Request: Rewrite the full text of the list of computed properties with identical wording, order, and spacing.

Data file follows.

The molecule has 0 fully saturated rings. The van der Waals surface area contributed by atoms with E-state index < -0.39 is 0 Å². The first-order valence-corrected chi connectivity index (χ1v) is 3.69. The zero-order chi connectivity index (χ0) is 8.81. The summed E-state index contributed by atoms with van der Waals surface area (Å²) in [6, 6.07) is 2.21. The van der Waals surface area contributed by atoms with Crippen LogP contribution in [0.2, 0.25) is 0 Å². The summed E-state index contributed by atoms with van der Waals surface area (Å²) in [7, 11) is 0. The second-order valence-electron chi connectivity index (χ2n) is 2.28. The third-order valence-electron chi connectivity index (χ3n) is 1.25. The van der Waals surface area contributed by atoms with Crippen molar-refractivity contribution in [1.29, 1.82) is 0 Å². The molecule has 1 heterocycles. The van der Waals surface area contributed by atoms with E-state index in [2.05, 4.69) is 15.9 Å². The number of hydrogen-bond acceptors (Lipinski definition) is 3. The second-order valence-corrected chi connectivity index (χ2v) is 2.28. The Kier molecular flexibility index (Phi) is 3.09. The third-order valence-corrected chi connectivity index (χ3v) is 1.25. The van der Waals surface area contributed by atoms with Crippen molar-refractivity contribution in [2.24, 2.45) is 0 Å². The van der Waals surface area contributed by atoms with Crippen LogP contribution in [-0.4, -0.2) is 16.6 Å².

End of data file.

The molecule has 0 fully saturated rings. The van der Waals surface area contributed by atoms with E-state index < -0.39 is 0 Å². The first-order valence-corrected chi connectivity index (χ1v) is 3.69. The zero-order chi connectivity index (χ0) is 8.81. The summed E-state index contributed by atoms with van der Waals surface area (Å²) in [6, 6.07) is 2.21. The van der Waals surface area contributed by atoms with Crippen LogP contribution in [0.2, 0.25) is 0 Å². The summed E-state index contributed by atoms with van der Waals surface area (Å²) in [7, 11) is 0. The second-order valence-electron chi connectivity index (χ2n) is 2.28. The third-order valence-electron chi connectivity index (χ3n) is 1.25. The van der Waals surface area contributed by atoms with Crippen molar-refractivity contribution in [1.29, 1.82) is 0 Å². The molecule has 1 heterocycles. The van der Waals surface area contributed by atoms with E-state index in [2.05, 4.69) is 15.9 Å². The number of hydrogen-bond acceptors (Lipinski definition) is 3. The second-order valence-corrected chi connectivity index (χ2v) is 2.28. The Kier molecular flexibility index (Phi) is 3.09. The third-order valence-corrected chi connectivity index (χ3v) is 1.25. The van der Waals surface area contributed by atoms with Crippen molar-refractivity contribution in [2.24, 2.45) is 0 Å². The van der Waals surface area contributed by atoms with Crippen LogP contribution in [-0.4, -0.2) is 16.6 Å².